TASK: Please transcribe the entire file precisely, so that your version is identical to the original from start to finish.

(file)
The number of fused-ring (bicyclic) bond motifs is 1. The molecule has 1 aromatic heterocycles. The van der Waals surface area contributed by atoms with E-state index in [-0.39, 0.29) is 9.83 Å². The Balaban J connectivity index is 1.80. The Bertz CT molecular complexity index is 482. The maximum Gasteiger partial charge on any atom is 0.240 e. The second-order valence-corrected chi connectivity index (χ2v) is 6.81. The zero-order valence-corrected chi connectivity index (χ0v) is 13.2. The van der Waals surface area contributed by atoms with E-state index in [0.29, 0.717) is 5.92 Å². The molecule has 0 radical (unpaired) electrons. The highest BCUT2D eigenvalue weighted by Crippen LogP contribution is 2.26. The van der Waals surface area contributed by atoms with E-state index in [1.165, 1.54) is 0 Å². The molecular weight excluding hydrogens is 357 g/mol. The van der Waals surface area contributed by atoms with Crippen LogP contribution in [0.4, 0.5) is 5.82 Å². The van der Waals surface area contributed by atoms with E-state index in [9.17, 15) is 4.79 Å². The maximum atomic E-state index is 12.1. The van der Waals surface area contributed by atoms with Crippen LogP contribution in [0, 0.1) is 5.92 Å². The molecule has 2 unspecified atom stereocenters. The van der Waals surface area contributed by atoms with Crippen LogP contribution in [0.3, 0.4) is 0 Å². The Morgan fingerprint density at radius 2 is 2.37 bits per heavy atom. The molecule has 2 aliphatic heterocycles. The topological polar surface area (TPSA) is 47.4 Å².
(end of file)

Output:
The number of fused-ring (bicyclic) bond motifs is 1. The molecule has 1 aromatic heterocycles. The van der Waals surface area contributed by atoms with E-state index in [-0.39, 0.29) is 9.83 Å². The Balaban J connectivity index is 1.80. The Bertz CT molecular complexity index is 482. The maximum Gasteiger partial charge on any atom is 0.240 e. The second-order valence-corrected chi connectivity index (χ2v) is 6.81. The zero-order valence-corrected chi connectivity index (χ0v) is 13.2. The van der Waals surface area contributed by atoms with E-state index in [0.29, 0.717) is 5.92 Å². The molecule has 0 radical (unpaired) electrons. The highest BCUT2D eigenvalue weighted by Crippen LogP contribution is 2.26. The van der Waals surface area contributed by atoms with E-state index in [1.165, 1.54) is 0 Å². The molecular weight excluding hydrogens is 357 g/mol. The van der Waals surface area contributed by atoms with Crippen LogP contribution in [0.4, 0.5) is 5.82 Å². The van der Waals surface area contributed by atoms with E-state index in [9.17, 15) is 4.79 Å². The maximum atomic E-state index is 12.1. The van der Waals surface area contributed by atoms with Crippen LogP contribution in [0, 0.1) is 5.92 Å². The molecule has 2 unspecified atom stereocenters. The van der Waals surface area contributed by atoms with Crippen LogP contribution in [0.3, 0.4) is 0 Å². The Morgan fingerprint density at radius 2 is 2.37 bits per heavy atom. The molecule has 2 aliphatic heterocycles. The topological polar surface area (TPSA) is 47.4 Å².